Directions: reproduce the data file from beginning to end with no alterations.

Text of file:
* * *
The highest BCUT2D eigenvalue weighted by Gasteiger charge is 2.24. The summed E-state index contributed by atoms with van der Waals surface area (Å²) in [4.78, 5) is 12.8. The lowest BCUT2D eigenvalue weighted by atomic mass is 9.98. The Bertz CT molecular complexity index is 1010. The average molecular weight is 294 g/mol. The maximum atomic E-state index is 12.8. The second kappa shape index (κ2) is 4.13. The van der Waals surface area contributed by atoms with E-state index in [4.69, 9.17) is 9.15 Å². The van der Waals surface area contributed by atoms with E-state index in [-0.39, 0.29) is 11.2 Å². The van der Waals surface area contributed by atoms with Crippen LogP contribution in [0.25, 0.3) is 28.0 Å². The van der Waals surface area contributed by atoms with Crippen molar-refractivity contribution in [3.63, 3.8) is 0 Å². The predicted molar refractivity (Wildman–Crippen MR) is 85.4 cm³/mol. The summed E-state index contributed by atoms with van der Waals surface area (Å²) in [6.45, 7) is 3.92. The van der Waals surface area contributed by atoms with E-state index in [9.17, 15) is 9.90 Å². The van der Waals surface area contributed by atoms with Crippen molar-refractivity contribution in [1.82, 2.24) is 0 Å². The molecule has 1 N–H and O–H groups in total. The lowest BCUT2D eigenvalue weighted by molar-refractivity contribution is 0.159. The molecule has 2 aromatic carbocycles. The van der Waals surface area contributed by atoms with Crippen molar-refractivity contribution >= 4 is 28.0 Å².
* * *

The highest BCUT2D eigenvalue weighted by Gasteiger charge is 2.24. The summed E-state index contributed by atoms with van der Waals surface area (Å²) in [4.78, 5) is 12.8. The lowest BCUT2D eigenvalue weighted by atomic mass is 9.98. The Bertz CT molecular complexity index is 1010. The average molecular weight is 294 g/mol. The maximum atomic E-state index is 12.8. The second kappa shape index (κ2) is 4.13. The van der Waals surface area contributed by atoms with E-state index in [4.69, 9.17) is 9.15 Å². The van der Waals surface area contributed by atoms with E-state index in [-0.39, 0.29) is 11.2 Å². The van der Waals surface area contributed by atoms with Crippen LogP contribution in [0.25, 0.3) is 28.0 Å². The van der Waals surface area contributed by atoms with Crippen molar-refractivity contribution in [3.63, 3.8) is 0 Å². The predicted molar refractivity (Wildman–Crippen MR) is 85.4 cm³/mol. The summed E-state index contributed by atoms with van der Waals surface area (Å²) in [6.45, 7) is 3.92. The van der Waals surface area contributed by atoms with E-state index in [9.17, 15) is 9.90 Å². The van der Waals surface area contributed by atoms with Crippen molar-refractivity contribution in [1.82, 2.24) is 0 Å². The molecule has 1 N–H and O–H groups in total. The lowest BCUT2D eigenvalue weighted by molar-refractivity contribution is 0.159. The molecule has 2 aromatic carbocycles. The van der Waals surface area contributed by atoms with Crippen molar-refractivity contribution >= 4 is 28.0 Å².